The dollar fell the most in a month as reports broadened evidence of a soft patch for the U.S. economy and clouded the outlook for the Federal Reserve to raise interest rates.
The U.S. currency slid as traders reassessed the extent of American out-performance versus the world on economic growth. The greenback declined versus the 19-nation currency as European Central Bank President Mario Draghi endured a confetti-throwing protester to predict the region’s recovery will “broaden and strengthen.”
“The growth side of things is not yet materializing this year to the Fed’s liking,” said David Donabedian, chief investment officer in Atlanta at Atlantic Trust Private Wealth Management, which oversees $26.2 billion. “The consensus has moved from they’re going to raise in June to they’re going to raise in September to some people saying it may be even later than that. And that’s a reason right there to sell the dollar.”
The Bloomberg Dollar Spot Index, which tracks the U.S. currency against 10 major peers, slipped 1.6 percent this week, the most since the period ending March 20, to 1,185.36 in New York. The index has gained 4.8 percent this year, after increasing 11 percent in 2014.
The dollar declined 1.9 percent this week to $1.0806 per euro and 1.1 percent to 118.90 yen.
The greenback fell amid a passel of weaker-than-forecast economic data. U.S. retail sales trailed projections for a fourth-straight month, industrial production dropped, and jobless claims increased more than predicted. A release Friday that showed core inflation inched higher for a third consecutive month only halted the greenback’s losses.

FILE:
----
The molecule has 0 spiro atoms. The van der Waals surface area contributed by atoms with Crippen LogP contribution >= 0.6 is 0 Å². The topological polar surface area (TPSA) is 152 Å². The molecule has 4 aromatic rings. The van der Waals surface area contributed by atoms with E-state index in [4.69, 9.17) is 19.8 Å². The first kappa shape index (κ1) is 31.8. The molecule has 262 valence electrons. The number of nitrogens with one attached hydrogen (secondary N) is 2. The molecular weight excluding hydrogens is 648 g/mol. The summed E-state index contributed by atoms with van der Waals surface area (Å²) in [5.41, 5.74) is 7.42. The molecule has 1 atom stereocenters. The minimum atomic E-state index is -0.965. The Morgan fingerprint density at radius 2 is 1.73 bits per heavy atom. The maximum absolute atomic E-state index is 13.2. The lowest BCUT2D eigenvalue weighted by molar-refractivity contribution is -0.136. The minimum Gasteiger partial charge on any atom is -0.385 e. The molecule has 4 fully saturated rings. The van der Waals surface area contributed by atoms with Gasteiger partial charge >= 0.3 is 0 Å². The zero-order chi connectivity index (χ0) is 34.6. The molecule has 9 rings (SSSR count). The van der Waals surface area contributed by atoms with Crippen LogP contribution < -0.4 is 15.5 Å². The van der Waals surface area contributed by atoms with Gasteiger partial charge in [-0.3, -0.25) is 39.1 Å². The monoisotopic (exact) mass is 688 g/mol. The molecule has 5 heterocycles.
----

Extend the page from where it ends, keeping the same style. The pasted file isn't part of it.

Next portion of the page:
Bloomberg’s index of U.S. economic surprises, which measures whether analysts over- or under-estimate, slumped to its lowest level in six years. The reports muddy the outlook for the Fed to raise interest rates for the first time since 2006.
Net bullish bets for the dollar to strengthen against eight major counterparts by hedge funds and money managers fell to the least since October, according to Commodity Futures Trading Commission data. Futures positions betting on a stronger greenback were at 329,939 contracts as of April 14.
“We’ve seen the dollar rally slow on the back of weaker growth,” Robert McAdie, the London-based head of research and strategy at BNP Paribas SA, said at a press briefing in New York on April 15. “The markets got a little too euphoric around the broad scale growth pick up in the U.S. Growth is picking up, but not picking up aggressively.”
The Canadian dollar and Norwegian krone led gains versus the U.S. currency as crude oil -- a key export of both nations - - jumped the most in more than four years. The Canadian dollar rallied 2.6 percent while the krone added 3.3 percent.
The euro advanced even as Draghi re-committed the ECB to buying bonds through September 2016 in an eventful briefing after policy makers’ latest meeting. The press conference was interrupted by a protester who jumped atop Draghi’s desk while shouting slogans.
Draghi resumed his speech after the woman was carried out, saying that the ECB’s 1.1 trillion euro ($1.2 trillion) stimulus program was proving “effective.”